Kansas agencies now have more than 7,300 no-bid contracts worth $428 million — numbers that have more than doubled over the past five years.
The figures show that Kansas government has skipped the state’s competitive bidding process far more often than previously known.
An Eagle analysis of state records in May found that agencies had sought to skip competitive bidding at least 1,000 times over eight years. But a report from legislative researchers provided Wednesday shows Kansas has far more no-bid contracts.
Critics of no-bid contracts say that more competitive bidding would drive down costs and save taxpayer money. Proponents of no-bid contracts say that sometimes only a single company is capable of performing the work.
Sign Up and Save
Get six months of free digital access to The Wichita Eagle
Researchers found the total number of no-bid contracts has grown by more than 4,500 since 2013. The total value of the state’s no-bid contracts has also risen sharply over that same time, from $160 million in 2013 — the low point over the past 10 years — to $428 million now.
Rep. Troy Waymaster, the Republican chairman of the House Appropriations Committee, noted an increase of about 3,000 contracts between 2015 and 2018.
“That’s what is compelling,” Waymaster said.
For the Department of Administration, which assists other agencies in contracting, “competitive procurements are the standard rule and non-competitive bid contracts are the exception to that rule,” Secretary of Administration Sarah Shipman said.
It’s unclear how many contracts — both competitive and no-bid — the state has in total.
Shipman said she is confident that a large amount of the increase in no-bid contracts since 2009, when the state had just 1,587 such contracts, stems from accounting changes made because of a new financial management system adopted in 2010 and 2011.
The number of no-bid contracts issued is trending down each year, Shipman said. In fiscal year 2016, Kansas awarded 4,700 no-bid contracts, 4,000 in 2017 and 3,700 in 2018, she said.
According to legislative researchers, the overall number of no-bid contracts dropped last year for the first time in five years.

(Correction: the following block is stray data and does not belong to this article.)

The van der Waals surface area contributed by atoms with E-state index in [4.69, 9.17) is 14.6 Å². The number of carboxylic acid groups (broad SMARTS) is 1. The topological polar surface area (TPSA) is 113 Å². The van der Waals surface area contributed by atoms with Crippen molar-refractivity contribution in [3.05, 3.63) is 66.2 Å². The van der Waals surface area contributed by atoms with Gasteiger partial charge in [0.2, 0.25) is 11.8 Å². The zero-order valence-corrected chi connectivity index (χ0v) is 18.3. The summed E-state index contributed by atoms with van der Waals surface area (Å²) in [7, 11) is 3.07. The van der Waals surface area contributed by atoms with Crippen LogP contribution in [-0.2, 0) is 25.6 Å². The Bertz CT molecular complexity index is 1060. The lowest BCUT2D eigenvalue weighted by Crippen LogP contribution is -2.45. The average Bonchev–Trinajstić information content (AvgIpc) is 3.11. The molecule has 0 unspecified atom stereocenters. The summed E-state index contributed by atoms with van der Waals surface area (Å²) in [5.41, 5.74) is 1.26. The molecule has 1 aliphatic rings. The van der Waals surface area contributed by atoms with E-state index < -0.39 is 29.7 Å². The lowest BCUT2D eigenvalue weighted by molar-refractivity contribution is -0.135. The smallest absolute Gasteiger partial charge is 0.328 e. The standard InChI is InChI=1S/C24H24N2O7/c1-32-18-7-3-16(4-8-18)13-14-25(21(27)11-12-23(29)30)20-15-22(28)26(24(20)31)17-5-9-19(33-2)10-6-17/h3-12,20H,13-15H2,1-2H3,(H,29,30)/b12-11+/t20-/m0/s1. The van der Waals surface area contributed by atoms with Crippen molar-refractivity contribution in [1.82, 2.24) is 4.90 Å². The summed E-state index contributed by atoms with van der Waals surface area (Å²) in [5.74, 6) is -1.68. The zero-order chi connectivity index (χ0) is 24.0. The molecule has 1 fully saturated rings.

“We have been trying to drive the number of non-competitive purchases down over the last few years,” Shipman said.
The state’s no-bid contracts began drawing scrutiny in May after the Department of Revenue said it planned to outsource dozens of information technology jobs. The changes are part of a no-bid contract with CGI Technologies worth upwards of $82 million over 10 years, the largest no-bid contract over the past seven years.
During a legislative committee hearing on Wednesday, Shipman and Revenue Secretary Sam Williams defended decisions to award no-bid contracts and described the steps they must take before skipping competitive bidding.
Agencies must get permission, or prior authorization, for a no-bid process. For prior authorizations worth more than $100,000, a notice must be posted online that gives other companies a chance to protest the decision and potentially bid.
“The prices were challenged and re-challenged,” Williams said. He called the negotiations with CGI extensive.
About 56 jobs at the revenue department are affected by the agency’s contract with CGI. Williams said about 20 of those people had taken jobs with CGI. A few others have retired.
Ultimately the remaining jobs will disappear, but Williams told the committee there is no date for ending anyone’s employment and that the agency is working to find workers other jobs in state government.
KDOR’s contract with CGI and the related personnel moves became public the day after lawmakers wrapped up the regular session this year.
“If that had been a week or two earlier, which it should have been, then we would have had the opportunity to ask the appropriate questions,” Rep. Kathy Wolfe Moore, D-Kansas City, said.
Williams acknowledged he should have told lawmakers sooner.
“Yes, ma’am. I agree with you,”Williams said.
Waymaster said lawmakers need to do a better job in questioning agencies about their no-bid contracts.
“Why did you enter this contract …how much is this contract costing the state?” Waymaster said.